New Delhi: The dwindling population of tigers in the country has proved to be a bane for some villages in the country. According to the save tiger campaign, people living near tiger sanctuaries have been asked to leave their homes and move to other places for a living in order to provide safe natural habitat to raise the number of big cats.

Last week, all the 350 habitants of 82 families of Urmi village near the Sariska tiger Reserve left for an unknown place. Urmi is the second village from where people have been forced to migrate.

In the recent past the numbers of tigers have drastically fallen in India. According to the 2011 census, there are 1,700 tigers in the country as compared to about one lakh a century ago. It is to be noted that three years back there wasn’t a single tiger in the Sariska Tiger Reserve.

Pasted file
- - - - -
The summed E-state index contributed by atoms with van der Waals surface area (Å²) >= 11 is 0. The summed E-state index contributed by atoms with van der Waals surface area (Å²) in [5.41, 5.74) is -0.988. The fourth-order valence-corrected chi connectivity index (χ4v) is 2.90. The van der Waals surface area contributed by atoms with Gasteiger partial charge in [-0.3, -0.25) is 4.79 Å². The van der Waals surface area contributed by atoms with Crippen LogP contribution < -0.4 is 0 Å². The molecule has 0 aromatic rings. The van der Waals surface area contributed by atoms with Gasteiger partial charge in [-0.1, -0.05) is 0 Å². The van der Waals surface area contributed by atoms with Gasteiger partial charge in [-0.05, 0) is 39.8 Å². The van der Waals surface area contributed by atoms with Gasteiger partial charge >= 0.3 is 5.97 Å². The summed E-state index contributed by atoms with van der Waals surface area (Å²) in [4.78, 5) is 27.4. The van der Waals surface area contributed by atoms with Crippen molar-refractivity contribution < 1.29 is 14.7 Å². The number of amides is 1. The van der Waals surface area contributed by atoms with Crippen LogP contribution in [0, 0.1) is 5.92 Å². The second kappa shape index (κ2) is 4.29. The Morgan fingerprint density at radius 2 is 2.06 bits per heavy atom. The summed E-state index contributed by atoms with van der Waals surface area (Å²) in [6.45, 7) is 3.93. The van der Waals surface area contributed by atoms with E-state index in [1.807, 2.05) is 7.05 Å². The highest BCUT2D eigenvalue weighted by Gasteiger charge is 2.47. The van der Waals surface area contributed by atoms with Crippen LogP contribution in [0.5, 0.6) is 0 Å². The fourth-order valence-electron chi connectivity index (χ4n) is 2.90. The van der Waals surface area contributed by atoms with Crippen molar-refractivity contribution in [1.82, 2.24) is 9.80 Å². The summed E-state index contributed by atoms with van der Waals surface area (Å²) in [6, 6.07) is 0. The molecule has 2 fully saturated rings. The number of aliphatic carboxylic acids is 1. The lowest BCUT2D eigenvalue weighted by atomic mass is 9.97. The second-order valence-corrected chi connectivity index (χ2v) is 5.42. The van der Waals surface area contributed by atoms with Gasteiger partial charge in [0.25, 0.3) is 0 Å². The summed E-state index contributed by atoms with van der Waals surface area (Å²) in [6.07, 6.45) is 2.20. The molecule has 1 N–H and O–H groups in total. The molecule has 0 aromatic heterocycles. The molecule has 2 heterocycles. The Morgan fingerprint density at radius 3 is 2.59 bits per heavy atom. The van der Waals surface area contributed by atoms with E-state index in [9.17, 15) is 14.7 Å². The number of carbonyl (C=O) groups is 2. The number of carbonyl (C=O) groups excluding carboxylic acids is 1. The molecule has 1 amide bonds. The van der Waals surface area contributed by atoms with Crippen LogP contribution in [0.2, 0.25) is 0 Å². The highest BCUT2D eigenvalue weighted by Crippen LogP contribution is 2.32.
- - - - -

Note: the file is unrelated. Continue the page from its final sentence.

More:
Chief Conservator of Forests (Wildlife), Rajasthan, PS Somasekhar says, “There is a need to relocate about 2,500 people of 11 villages living in the middle of the Sariska Tiger Reserve. Most of the area is populated by tribal groups. Also, efforts are being made to displace four more villages in the next few years.”

He adds, “We cannot force them to leave but can convince them to do so. The reserve needs two more tigresses to increase their number from 80 to 100.”

Rajasthan Chief Wildlife Warden AC Choubey said, “The displaced villagers are provided land, cash, livestock and Rs one lakh as compensation along with cultivable land around the Tiger Reserve”.